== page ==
stone with a solid wooden door and a really sagging
slate roof. The house sat opposite a stream and was
the first in a line of several small cottages on
her street. She knew the layout of the house and
how the old fashioned, kind of odd kitchen functioned. She
knew the layout of the vegetable garden she'd planted, and
she remembered trapping animals for food with the help of

her children. Now, as a child, Jenny was able to
draw a map of the town, though she couldn't remember
the town's name. She remembered the markets, her church, and
the streets, as well as a train station and a
dock that went into some body of water. She remembered
standing on the dock waiting for a boat, but she
didn't really know why. Later on in school, she studied

a map of Ireland and felt drawn to a town
called Malahide. Now, Interestingly, while Jenny remembered exact bactly what
Mary wore most of the time, she had no memory
of what she looked like, but she did remember loving trains. Now,
as far as her husband went, she had very few
memories of him, except that he wasn't a loving person

and he was rarely at home. But she vividly remembered
what her children looked like and even their personalities. In fact,
when Jenny was six, she chose a doll with blonde
hair and blue eyes. She named her Elizabeth, which it
turned out was the name of Mary's youngest child and
the only one with blonde hair and blue eyes. Now

it's nineteen eighty eight, Jenny is thirty five years old.
She decides she's going to undergo regression hypnosis sessions to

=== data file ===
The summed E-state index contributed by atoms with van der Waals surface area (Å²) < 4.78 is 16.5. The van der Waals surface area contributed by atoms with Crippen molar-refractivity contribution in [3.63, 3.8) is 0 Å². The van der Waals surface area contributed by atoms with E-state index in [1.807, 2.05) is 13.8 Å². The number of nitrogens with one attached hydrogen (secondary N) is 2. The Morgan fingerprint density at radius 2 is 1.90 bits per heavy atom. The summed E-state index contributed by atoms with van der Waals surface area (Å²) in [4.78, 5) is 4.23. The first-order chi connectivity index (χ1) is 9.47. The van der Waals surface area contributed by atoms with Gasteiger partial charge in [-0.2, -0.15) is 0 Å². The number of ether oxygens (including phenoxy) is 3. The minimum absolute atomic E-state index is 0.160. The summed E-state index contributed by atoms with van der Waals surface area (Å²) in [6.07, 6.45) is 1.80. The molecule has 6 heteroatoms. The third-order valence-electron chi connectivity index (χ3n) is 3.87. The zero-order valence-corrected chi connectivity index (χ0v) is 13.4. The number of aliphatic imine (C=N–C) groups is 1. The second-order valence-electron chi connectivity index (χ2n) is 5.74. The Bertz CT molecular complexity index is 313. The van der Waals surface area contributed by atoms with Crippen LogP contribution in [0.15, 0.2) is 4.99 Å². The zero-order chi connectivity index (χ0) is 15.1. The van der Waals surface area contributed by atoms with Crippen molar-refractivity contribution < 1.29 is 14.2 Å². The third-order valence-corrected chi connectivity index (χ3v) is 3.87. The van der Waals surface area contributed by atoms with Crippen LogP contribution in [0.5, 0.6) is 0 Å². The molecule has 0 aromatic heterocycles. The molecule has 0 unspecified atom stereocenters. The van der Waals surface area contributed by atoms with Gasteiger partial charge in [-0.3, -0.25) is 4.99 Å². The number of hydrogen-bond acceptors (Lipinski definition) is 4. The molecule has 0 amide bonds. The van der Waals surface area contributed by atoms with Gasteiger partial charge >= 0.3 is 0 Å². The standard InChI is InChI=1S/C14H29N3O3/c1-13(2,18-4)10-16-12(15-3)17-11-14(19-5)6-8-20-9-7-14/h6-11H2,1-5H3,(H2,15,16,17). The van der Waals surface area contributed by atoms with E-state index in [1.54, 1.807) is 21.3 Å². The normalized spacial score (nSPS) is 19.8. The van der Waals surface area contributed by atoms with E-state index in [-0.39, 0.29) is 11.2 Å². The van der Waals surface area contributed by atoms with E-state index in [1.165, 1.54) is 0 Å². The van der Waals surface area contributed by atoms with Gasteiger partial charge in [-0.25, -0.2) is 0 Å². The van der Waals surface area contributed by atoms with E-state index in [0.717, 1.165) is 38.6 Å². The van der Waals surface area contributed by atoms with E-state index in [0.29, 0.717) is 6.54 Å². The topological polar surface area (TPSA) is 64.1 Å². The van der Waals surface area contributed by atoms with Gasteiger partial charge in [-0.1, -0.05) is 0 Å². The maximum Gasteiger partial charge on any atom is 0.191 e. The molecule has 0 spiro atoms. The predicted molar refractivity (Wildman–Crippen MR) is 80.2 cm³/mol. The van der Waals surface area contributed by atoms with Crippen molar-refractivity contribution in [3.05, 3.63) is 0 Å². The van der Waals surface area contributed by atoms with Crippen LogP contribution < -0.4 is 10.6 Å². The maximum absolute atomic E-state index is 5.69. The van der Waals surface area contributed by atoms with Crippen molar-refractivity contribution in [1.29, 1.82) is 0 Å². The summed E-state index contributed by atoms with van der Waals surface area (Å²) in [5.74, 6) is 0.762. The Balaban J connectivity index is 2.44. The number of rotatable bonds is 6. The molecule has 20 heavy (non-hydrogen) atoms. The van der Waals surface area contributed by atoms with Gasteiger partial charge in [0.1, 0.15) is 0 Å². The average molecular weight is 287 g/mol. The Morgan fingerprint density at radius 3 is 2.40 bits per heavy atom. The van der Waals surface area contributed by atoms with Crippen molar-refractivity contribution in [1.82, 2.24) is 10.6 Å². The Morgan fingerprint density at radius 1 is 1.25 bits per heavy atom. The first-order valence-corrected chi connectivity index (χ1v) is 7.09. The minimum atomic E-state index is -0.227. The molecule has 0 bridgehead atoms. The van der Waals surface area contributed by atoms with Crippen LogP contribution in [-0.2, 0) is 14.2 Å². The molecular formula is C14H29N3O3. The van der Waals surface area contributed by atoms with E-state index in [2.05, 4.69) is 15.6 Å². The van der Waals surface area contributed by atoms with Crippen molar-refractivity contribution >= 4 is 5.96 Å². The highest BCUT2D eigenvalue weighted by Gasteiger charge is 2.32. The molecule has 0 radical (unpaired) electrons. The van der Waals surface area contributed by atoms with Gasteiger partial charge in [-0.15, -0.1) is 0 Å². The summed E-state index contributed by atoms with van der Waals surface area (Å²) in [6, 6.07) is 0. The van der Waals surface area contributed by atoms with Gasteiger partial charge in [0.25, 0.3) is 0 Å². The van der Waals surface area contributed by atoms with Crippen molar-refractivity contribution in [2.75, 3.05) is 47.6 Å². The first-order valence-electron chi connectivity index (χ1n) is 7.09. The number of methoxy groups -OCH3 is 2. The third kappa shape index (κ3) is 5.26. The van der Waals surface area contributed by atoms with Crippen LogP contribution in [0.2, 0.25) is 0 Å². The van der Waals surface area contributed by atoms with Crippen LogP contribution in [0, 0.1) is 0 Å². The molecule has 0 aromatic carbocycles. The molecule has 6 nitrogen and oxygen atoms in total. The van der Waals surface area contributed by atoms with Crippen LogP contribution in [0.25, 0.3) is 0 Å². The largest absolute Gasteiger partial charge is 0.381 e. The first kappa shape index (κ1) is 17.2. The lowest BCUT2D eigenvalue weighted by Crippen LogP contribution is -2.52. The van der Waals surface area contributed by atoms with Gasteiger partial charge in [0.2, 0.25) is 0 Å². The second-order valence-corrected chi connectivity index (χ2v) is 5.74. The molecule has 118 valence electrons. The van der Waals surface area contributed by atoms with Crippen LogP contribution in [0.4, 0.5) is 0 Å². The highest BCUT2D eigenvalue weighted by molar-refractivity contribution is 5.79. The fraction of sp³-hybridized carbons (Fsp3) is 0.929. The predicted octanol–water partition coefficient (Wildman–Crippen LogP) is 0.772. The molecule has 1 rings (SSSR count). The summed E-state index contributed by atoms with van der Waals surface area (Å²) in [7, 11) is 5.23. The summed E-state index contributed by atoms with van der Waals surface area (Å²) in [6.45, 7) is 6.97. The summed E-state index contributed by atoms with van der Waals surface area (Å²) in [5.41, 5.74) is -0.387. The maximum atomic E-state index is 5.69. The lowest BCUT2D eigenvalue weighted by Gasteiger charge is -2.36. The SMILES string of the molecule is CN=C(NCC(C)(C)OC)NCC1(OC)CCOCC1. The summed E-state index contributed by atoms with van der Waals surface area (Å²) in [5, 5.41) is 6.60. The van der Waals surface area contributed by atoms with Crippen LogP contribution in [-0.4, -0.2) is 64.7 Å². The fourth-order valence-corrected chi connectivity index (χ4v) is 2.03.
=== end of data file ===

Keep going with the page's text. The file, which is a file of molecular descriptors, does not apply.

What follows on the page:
try to find out more details of what she believed
was this past life. Dated day memories of her life
and her children did come to her, but she still
had trouble locking down names that might have helped her
find her passed a little more easily fly In nineteen

eighty nine, she visits Malahide and everything that she'd put
down on the map she'd drawn years before was in place,
said Jenny. She knew the streets and the church. She said,
I just felt like this tremendous sense of relief. There
was a rundown house she couldn't see behind a wall,
but a local landlord told her a woman named Mary

Sutton with a lot of kids had lived there in
the nineteen thirties but had died young. He said. After
her death, the children had been sent to orphanages. All
the pieces were now coming together. Finally, in nineteen ninety one,
Jenny met with Mary's oldest child, Sonny. She told him
her memories and he confirmed everything from the sagging roof

on the cottage, the layout of the rooms, the odds
stove in their old kitchen, even what she grew in